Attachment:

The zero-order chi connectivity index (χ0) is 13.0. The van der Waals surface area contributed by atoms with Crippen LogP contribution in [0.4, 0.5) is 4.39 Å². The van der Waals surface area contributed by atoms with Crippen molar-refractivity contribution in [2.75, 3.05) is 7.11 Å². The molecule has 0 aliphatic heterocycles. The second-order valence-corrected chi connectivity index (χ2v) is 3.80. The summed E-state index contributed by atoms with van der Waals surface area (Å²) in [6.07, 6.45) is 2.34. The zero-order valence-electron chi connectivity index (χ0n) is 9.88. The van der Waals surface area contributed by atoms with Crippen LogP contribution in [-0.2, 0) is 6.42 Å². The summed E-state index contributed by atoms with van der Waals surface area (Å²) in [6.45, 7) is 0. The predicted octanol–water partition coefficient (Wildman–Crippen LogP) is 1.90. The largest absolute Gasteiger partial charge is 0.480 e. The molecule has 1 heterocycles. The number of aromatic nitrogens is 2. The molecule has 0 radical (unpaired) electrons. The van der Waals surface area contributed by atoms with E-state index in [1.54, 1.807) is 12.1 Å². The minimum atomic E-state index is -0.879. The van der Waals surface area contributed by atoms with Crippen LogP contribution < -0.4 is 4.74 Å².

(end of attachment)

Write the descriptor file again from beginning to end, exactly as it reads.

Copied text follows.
The zero-order chi connectivity index (χ0) is 13.0. The van der Waals surface area contributed by atoms with Crippen LogP contribution in [0.4, 0.5) is 4.39 Å². The van der Waals surface area contributed by atoms with Crippen molar-refractivity contribution in [2.75, 3.05) is 7.11 Å². The molecule has 0 aliphatic heterocycles. The second-order valence-corrected chi connectivity index (χ2v) is 3.80. The summed E-state index contributed by atoms with van der Waals surface area (Å²) in [6.07, 6.45) is 2.34. The zero-order valence-electron chi connectivity index (χ0n) is 9.88. The van der Waals surface area contributed by atoms with Crippen LogP contribution in [-0.2, 0) is 6.42 Å². The summed E-state index contributed by atoms with van der Waals surface area (Å²) in [6.45, 7) is 0. The predicted octanol–water partition coefficient (Wildman–Crippen LogP) is 1.90. The largest absolute Gasteiger partial charge is 0.480 e. The molecule has 1 heterocycles. The number of aromatic nitrogens is 2. The molecule has 0 radical (unpaired) electrons. The van der Waals surface area contributed by atoms with E-state index in [1.54, 1.807) is 12.1 Å². The minimum atomic E-state index is -0.879. The van der Waals surface area contributed by atoms with Crippen LogP contribution < -0.4 is 4.74 Å².